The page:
The Most Mysterious Song on the Internet

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"The Most Mysterious Song on the Internet"
Recordedc. 1984
Length2:55 (radio version)
"The Most Mysterious Song on the Internet" on YouTube

"The Most Mysterious Song on the Internet" (also known as "Like the Wind", "Blind the Wind", "Check It In, Check It Out" or "Take It In, Take It Out" after lines in fan-interpreted lyrics; acronymed as TMMSOTI or TMS) is the nickname given to an unidentified song recording, most likely composed in the 1980s.

The song was reportedly recorded from a Norddeutscher Rundfunk (NDR) broadcast sometime in the mid-1980s, likely during or after 1984.[1] Since 2019, this song has been the subject of a viral Internet phenomenon, with many users of sites such as Reddit and Discord involved in a collaborative effort to search for the origins of the song.[1] Through the search, other unknown songs were discovered. Users have coined the term "Lostwave" to describe songs of this nature.


List of songs on the BASF 4|1 tape that includes "The Most Mysterious Song on the Internet", labeled as "Blind the Wind"

A man named Darius S. recorded the song from a radio program that he listened to on the West German public radio station NDR.[1][2] Darius recorded the song on a cassette tape, which also included songs from XTC and The Cure. It has been speculated that the song was recorded in 1984, since most of the songs on the cassette recording were also released around 1984. Further evidence that supports this as being the earliest possible airing date was the Technics tape deck that he most likely used to record the song, which was manufactured in 1984 as well.[1] To get clean recordings of songs, Darius purposely removed dialogue from radio hosts, which is likely why the exact airplay date and the title are unknown.[3]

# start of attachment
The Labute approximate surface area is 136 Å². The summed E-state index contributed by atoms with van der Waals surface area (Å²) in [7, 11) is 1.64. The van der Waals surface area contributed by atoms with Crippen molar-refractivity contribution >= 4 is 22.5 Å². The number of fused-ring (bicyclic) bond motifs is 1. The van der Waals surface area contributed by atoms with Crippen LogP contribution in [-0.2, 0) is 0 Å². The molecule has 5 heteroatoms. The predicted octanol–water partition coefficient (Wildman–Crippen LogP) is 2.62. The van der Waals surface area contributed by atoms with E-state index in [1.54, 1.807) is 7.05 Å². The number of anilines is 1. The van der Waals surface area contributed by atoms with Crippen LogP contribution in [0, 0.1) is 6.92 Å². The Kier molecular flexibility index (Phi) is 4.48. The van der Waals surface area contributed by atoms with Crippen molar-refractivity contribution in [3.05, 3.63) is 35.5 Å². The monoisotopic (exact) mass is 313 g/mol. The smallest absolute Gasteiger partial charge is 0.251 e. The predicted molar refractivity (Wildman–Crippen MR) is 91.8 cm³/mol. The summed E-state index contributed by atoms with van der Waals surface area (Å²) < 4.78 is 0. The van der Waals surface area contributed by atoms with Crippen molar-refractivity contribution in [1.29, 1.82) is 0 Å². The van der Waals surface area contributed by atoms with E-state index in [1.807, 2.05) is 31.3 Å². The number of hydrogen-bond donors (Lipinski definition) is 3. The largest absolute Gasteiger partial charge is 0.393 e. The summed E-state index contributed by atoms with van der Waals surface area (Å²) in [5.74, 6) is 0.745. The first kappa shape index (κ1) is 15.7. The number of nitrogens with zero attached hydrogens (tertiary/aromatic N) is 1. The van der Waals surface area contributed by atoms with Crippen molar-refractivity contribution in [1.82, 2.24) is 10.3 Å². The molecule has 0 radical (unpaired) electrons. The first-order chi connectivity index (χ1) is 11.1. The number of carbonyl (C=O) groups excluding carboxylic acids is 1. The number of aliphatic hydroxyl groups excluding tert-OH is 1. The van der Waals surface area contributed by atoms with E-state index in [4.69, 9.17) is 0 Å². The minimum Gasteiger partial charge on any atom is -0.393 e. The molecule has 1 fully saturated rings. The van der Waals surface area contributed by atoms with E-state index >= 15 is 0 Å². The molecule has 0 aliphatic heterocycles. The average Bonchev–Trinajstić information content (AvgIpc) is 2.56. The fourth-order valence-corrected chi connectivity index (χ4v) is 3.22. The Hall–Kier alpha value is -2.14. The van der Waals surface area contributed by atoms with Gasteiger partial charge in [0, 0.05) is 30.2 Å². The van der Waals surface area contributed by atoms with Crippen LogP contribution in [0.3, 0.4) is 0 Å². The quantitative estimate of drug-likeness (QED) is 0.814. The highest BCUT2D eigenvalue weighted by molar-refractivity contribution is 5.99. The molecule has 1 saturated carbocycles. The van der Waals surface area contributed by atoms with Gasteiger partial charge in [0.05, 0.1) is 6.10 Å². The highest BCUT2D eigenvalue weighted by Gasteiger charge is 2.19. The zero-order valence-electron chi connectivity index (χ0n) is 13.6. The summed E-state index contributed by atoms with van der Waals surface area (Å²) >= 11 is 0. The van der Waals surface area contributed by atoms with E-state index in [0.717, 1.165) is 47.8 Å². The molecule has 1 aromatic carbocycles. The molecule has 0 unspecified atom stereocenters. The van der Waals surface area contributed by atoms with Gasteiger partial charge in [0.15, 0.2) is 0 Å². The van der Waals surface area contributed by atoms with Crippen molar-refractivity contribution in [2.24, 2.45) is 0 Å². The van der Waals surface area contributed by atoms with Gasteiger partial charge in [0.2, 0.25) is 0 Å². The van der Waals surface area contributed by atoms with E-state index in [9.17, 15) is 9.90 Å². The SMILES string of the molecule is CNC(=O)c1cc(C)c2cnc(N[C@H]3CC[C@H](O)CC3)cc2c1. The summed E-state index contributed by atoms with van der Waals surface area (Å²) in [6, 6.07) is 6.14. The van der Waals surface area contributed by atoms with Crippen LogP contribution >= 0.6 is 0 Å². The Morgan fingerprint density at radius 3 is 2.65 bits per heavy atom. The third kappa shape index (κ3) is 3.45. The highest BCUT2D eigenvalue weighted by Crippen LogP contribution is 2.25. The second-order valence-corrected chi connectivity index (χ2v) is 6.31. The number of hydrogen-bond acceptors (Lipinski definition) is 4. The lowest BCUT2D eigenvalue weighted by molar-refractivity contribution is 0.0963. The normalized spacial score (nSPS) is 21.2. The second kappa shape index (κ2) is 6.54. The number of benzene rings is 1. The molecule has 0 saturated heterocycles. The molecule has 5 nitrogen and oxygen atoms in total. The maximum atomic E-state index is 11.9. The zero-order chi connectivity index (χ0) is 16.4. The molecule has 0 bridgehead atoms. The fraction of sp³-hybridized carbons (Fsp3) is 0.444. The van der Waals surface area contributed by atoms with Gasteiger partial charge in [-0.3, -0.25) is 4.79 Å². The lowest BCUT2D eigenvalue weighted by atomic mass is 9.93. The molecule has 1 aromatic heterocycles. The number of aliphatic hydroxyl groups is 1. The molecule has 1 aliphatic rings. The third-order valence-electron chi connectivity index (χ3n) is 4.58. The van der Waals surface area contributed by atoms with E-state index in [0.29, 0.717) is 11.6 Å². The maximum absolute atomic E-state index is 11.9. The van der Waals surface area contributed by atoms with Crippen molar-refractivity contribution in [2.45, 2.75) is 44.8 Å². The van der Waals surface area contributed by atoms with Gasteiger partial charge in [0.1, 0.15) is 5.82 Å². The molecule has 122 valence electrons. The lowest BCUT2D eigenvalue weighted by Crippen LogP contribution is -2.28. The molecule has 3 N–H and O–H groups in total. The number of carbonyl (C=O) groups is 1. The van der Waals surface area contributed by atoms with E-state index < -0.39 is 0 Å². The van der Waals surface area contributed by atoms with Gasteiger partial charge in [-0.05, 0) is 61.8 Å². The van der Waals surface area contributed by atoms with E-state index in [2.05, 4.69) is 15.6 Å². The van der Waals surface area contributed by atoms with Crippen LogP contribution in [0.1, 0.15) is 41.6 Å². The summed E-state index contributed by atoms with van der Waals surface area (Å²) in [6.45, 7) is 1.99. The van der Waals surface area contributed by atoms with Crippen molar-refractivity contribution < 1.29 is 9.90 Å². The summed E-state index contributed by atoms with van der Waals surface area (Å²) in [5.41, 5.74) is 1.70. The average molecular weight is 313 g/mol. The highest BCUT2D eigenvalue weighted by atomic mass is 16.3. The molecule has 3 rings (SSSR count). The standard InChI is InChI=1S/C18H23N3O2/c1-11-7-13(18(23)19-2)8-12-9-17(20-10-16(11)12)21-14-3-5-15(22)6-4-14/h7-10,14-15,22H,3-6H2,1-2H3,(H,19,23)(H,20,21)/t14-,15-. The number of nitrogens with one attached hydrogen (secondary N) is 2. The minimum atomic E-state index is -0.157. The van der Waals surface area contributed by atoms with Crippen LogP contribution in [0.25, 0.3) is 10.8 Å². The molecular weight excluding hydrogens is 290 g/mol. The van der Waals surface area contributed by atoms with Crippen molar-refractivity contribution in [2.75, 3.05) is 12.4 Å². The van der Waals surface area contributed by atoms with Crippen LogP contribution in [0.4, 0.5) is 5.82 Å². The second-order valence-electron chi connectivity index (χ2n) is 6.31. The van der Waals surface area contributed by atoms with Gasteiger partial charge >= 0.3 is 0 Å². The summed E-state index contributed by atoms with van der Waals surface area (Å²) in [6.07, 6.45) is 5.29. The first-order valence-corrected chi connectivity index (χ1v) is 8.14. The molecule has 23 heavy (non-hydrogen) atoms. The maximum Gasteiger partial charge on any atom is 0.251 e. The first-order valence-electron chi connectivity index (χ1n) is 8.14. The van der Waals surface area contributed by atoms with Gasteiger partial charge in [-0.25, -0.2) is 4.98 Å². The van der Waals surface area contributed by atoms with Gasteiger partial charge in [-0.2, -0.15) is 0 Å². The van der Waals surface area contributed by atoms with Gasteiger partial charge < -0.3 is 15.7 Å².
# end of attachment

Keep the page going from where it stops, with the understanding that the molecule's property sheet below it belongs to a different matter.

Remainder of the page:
In 1985, Darius created a playlist consisting of the unidentified songs in his personal collection; he eventually digitized it in 2004, saving the songs as .aiff and .m4a files. Then, Darius's older sister, Lydia H., gave Darius a website domain as a birthday present, which he used to raise awareness of his playlist.[4]

On March 18, 2007, Lydia brought the search to the internet, in an attempt to identify the song. Going under the pseudonym "Anton Riedel", her search originally began on de.rec.musik.recherche, but she eventually migrated to websites with song identification tools, upon the request of user Andreas Eibach. Lydia posted a digital snippet of the song to, a German fansite devoted to eighties synth-pop and to, a website dedicated to the Canadian radio station 102.1 The Edge, under the pseudonym "bluuue".[1][2]

Viral internet phenomenon[edit]

The mystery of the unidentified song gained viral popularity in 2019, when a Brazilian teenager named Gabriel da Silva Vieira began searching for the song's origin, after being informed about it by Nicolas Zuniga of the Spanish record label Dead Wax Records. Gabriel uploaded the circulated snippet of the song to YouTube and many music-related Reddit communities, and eventually founded r/TheMysteriousSong.[5]

On May 27, 2019, Australian website Tone Deaf wrote the earliest article focusing on the song, with author Tyler Jenke discussing the preliminary stages of the search for the track, and noting that the search was similar to a 2013 search for a song which was ultimately identified as "Up On The Roof" by Swedish musician Johan Lindell.[6]

On July 9, 2019, American YouTuber Justin Whang posted an episode of Tales from the Internet discussing the song, and the progress of the search up to that point. The video's release further galvanized Internet users to contribute to the effort to identify the song.[2][5] After the release of Whang's video, Reddit user u/johnnymetoo posted the complete version of the song, which he obtained from a link on one of Lydia's Usenet posts before deletion.[7]

Searchers made contact with individuals potentially pertinent to the search, such as Paul Baskerville, one of the Musik Für Junge Leute hosts, GEMA, a German government and performance rights organization, and a YouTube channel named "80zforever", which posts obscure music.[1] Baskerville agreed to play the song on Nachtclub, his then-current radio show, on July 21, 2019.[8] Although no new leads came of it, it did make Lydia and Darius S. aware of the new wave of investigation, and Lydia subsequently became involved with the Reddit community in August.[8]